Missing jet mystery continues
SURABAYA, Indonesia - The search for a missing AirAsia jet carrying 162 people that disappeared more than 24 hours ago on a flight from Indonesia to Singapore resumed with first light today.
- The search for a missing AirAsia jet carrying 162 people that disappeared more than 24 hours ago on a flight from Indonesia to Singapore resumed with first light today.
First Admiral Sigit Setiayana, the Naval Aviation Center commander at the Surabaya air force base, said that 12 navy ships, five planes, three helicopters and a number of warships were talking part, along with ships and planes from Singapore and Malaysia. The Australian Air Force also sent a search plane.
Setiaya said visibility was good. "God willing, we can find it soon," he told the Associated Press.
AirAsia Flight 8501 vanished in airspace thick with storm clouds on its way from Surabaya, Indonesia, to Singapore. Searchers had to fight against heavy rain yesterday before work was suspended due to darkness.
The plane's disappearance and suspected crash caps an astonishingly tragic year for air travel in Southeast Asia. The Malaysia-based carrier's loss comes on top of the still-unexplained disappearance of Malaysia Airlines Flight 370 in March and the downing of Malaysia Airlines Flight 17 in July over Ukraine.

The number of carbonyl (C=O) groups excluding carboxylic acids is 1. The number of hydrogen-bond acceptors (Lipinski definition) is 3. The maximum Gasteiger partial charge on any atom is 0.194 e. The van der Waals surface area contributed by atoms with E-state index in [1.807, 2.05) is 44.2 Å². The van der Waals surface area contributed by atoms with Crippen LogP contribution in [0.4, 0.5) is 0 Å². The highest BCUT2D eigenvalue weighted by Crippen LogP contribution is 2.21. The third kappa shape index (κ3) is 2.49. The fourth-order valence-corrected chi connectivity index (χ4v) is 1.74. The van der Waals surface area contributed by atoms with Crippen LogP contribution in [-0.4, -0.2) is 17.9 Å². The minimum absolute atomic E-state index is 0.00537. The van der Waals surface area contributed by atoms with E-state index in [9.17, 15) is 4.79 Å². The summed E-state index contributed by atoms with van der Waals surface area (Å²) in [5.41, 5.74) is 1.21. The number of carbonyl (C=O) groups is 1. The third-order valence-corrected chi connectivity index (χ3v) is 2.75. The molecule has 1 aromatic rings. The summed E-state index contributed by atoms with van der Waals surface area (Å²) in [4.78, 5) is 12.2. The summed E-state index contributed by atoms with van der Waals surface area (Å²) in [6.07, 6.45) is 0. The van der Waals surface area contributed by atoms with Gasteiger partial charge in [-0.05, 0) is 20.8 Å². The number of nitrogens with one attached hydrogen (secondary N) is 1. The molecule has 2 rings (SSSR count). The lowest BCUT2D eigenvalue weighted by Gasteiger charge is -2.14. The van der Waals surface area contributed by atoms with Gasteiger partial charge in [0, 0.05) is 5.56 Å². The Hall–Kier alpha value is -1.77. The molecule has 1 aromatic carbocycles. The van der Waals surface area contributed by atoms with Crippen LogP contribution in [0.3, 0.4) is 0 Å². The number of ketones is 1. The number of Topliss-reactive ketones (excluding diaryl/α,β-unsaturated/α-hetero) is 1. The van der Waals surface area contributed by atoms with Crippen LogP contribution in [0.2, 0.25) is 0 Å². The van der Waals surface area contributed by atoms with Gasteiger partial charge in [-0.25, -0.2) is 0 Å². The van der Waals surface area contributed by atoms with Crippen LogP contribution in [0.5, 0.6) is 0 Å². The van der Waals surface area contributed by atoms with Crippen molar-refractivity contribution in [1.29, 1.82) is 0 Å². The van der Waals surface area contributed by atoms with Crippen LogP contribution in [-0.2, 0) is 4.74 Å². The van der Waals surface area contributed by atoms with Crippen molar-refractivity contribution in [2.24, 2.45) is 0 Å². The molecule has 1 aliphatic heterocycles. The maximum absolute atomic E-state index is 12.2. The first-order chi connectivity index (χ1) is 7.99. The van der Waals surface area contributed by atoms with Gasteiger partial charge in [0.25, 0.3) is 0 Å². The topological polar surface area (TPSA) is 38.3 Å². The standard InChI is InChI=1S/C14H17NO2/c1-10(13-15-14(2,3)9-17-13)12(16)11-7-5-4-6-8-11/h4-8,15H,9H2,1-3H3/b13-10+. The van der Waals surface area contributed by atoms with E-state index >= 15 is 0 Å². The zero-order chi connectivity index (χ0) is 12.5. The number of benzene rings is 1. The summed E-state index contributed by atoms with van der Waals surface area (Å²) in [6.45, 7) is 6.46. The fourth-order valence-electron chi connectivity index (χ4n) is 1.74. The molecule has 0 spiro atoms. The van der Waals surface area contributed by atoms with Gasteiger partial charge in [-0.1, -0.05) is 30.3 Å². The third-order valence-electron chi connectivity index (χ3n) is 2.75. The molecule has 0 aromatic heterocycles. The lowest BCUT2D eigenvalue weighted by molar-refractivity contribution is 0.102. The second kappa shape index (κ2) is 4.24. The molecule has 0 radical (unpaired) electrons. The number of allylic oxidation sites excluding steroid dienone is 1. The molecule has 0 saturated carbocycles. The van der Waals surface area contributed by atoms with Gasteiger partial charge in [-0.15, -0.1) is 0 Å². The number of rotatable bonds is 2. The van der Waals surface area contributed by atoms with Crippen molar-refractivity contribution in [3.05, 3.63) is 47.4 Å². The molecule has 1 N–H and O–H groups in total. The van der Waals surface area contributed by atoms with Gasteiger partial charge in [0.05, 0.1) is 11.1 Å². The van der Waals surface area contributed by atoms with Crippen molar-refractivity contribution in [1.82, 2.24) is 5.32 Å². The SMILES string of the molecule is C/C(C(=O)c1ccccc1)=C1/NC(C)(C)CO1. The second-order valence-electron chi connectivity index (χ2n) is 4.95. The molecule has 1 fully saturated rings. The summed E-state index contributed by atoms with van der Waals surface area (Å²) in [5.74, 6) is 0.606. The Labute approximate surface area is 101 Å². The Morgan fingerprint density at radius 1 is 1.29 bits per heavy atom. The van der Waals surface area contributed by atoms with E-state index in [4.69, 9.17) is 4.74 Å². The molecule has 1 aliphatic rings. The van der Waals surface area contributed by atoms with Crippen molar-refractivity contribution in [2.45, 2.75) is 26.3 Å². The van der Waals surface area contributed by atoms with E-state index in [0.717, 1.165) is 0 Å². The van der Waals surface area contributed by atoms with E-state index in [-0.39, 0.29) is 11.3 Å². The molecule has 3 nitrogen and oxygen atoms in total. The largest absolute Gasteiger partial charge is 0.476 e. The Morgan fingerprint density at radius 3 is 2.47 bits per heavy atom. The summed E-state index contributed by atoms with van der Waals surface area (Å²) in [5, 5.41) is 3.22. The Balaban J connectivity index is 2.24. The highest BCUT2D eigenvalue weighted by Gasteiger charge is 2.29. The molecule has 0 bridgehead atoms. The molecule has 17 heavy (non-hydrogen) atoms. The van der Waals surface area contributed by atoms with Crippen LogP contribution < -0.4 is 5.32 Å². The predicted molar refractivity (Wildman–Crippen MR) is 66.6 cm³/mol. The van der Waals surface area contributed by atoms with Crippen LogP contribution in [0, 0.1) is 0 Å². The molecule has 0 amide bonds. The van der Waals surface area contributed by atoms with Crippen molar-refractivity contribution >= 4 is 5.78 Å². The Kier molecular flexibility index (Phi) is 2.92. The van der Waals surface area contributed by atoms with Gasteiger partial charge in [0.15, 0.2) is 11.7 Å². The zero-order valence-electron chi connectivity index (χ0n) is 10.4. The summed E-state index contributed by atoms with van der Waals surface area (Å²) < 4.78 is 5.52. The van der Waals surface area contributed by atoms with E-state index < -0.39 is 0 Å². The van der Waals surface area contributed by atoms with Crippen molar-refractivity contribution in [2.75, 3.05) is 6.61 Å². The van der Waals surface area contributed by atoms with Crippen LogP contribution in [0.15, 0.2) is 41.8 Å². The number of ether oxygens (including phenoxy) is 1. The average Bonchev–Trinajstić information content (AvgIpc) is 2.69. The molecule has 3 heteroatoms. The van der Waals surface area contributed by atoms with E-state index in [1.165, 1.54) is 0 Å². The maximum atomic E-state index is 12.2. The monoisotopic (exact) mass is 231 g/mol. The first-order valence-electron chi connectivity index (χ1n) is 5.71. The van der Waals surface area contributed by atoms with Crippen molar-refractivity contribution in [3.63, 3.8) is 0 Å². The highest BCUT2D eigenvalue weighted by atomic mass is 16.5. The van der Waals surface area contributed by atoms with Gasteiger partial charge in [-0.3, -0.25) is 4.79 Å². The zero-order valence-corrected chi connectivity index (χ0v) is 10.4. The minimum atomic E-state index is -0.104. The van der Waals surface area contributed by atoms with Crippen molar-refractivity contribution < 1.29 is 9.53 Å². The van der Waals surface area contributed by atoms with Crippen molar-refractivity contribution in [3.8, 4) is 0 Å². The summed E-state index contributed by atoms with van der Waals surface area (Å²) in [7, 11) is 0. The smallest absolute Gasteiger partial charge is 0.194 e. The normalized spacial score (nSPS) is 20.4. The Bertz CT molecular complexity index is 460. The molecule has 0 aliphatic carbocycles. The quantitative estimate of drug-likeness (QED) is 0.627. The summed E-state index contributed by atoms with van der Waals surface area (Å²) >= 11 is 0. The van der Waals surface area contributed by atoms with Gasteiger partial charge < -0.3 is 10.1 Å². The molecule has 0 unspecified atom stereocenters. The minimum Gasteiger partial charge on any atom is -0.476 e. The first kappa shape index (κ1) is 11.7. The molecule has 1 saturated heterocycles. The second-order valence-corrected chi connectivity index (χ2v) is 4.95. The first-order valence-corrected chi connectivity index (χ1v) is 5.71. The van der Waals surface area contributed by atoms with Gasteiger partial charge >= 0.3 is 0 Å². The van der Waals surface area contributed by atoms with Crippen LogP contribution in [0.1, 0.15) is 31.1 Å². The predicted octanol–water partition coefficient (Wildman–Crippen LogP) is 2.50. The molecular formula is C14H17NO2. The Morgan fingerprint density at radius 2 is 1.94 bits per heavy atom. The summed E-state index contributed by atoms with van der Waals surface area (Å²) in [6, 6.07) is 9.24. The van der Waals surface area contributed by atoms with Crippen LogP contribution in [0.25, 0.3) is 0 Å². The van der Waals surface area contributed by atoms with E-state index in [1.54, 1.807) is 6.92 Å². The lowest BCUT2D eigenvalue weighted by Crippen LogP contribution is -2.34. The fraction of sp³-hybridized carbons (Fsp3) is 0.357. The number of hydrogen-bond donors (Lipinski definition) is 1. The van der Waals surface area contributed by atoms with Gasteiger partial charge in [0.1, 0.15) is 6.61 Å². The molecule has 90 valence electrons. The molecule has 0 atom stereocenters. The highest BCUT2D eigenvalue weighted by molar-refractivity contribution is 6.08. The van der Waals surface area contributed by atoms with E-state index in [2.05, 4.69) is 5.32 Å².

At the Surabaya airport, passengers' relatives pored over the plane's manifest, crying and embracing. Nearly all the passengers and crew are Indonesian, who are frequent visitors to Singapore, particularly on holidays.
The Airbus A320 took off yesterday morning from Indonesia's second-largest city and was about halfway to Singapore when it vanished from radar. The jet had been airborne for about 42 minutes.
There was no distress signal from the twin-engine, single-aisle plane, said Djoko Murjatmodjo, Indonesia's acting director general of transportation.
The last communication between the cockpit and air traffic control was at 6:13 a.m. (23:13 GMT Saturday), when one of the pilots "asked to avoid clouds by turning left and going higher to 34,000 feet (10,360 meters)," Murjatmodjo said. The jet was last seen on radar at 6:16 a.m. and was gone a minute later, he told reporters.
Indonesia, Singapore and Malaysia launched a search-and-rescue operation near Belitung island in the Java Sea, the area where the airliner lost contact with the ground.
Malaysia-based AirAsia has a good safety record and had never lost a plane.
But Malaysia itself has already endured a catastrophic year, with 239 people still missing from Flight 370 and all 298 people aboard Flight 17 killed when it was shot down over rebel-held territory in Ukraine.
AirAsia said Flight 8501 was on its submitted flight plan but had requested a change due to weather.
Airline pilots routinely fly around thunderstorms, said John Cox, a former accident investigator. Using on-board radar, flight crews can typically see a storm forming from more than 100 miles away.
In such cases, pilots have plenty of time to find a way around the storm cluster or look for gaps to fly through, he said.